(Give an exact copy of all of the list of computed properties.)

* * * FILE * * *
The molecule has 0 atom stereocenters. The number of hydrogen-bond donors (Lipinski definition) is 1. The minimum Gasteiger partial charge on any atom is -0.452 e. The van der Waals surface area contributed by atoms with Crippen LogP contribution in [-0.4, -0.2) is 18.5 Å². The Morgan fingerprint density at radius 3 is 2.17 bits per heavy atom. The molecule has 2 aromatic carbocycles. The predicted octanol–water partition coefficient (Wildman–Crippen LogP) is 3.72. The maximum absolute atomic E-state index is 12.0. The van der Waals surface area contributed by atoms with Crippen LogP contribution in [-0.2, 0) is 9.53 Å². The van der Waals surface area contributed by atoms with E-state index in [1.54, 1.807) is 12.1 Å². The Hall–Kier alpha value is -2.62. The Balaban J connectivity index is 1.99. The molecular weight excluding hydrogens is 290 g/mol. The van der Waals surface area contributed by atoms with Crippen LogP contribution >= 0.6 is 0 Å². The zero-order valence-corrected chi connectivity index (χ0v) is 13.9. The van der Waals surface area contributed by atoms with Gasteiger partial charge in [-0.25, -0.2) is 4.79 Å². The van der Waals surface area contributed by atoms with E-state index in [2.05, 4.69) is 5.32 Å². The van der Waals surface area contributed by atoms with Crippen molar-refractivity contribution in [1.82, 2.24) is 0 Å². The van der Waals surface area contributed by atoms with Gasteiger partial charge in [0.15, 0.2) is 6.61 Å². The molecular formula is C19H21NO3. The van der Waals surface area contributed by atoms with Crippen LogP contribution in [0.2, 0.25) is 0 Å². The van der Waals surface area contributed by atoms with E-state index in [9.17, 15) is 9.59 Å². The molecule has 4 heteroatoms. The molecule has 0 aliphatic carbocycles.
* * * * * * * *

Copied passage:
The molecule has 0 atom stereocenters. The number of hydrogen-bond donors (Lipinski definition) is 1. The minimum Gasteiger partial charge on any atom is -0.452 e. The van der Waals surface area contributed by atoms with Crippen LogP contribution in [-0.4, -0.2) is 18.5 Å². The Morgan fingerprint density at radius 3 is 2.17 bits per heavy atom. The molecule has 2 aromatic carbocycles. The predicted octanol–water partition coefficient (Wildman–Crippen LogP) is 3.72. The maximum absolute atomic E-state index is 12.0. The van der Waals surface area contributed by atoms with Crippen LogP contribution in [-0.2, 0) is 9.53 Å². The van der Waals surface area contributed by atoms with E-state index in [1.54, 1.807) is 12.1 Å². The Hall–Kier alpha value is -2.62. The Balaban J connectivity index is 1.99. The molecular weight excluding hydrogens is 290 g/mol. The van der Waals surface area contributed by atoms with Crippen LogP contribution >= 0.6 is 0 Å². The zero-order valence-corrected chi connectivity index (χ0v) is 13.9. The van der Waals surface area contributed by atoms with Gasteiger partial charge in [-0.25, -0.2) is 4.79 Å². The van der Waals surface area contributed by atoms with E-state index in [2.05, 4.69) is 5.32 Å². The van der Waals surface area contributed by atoms with Crippen molar-refractivity contribution in [1.82, 2.24) is 0 Å². The van der Waals surface area contributed by atoms with Gasteiger partial charge in [0.15, 0.2) is 6.61 Å². The molecular formula is C19H21NO3. The van der Waals surface area contributed by atoms with Crippen LogP contribution in [0.2, 0.25) is 0 Å². The van der Waals surface area contributed by atoms with E-state index in [9.17, 15) is 9.59 Å². The molecule has 4 heteroatoms. The molecule has 0 aliphatic carbocycles.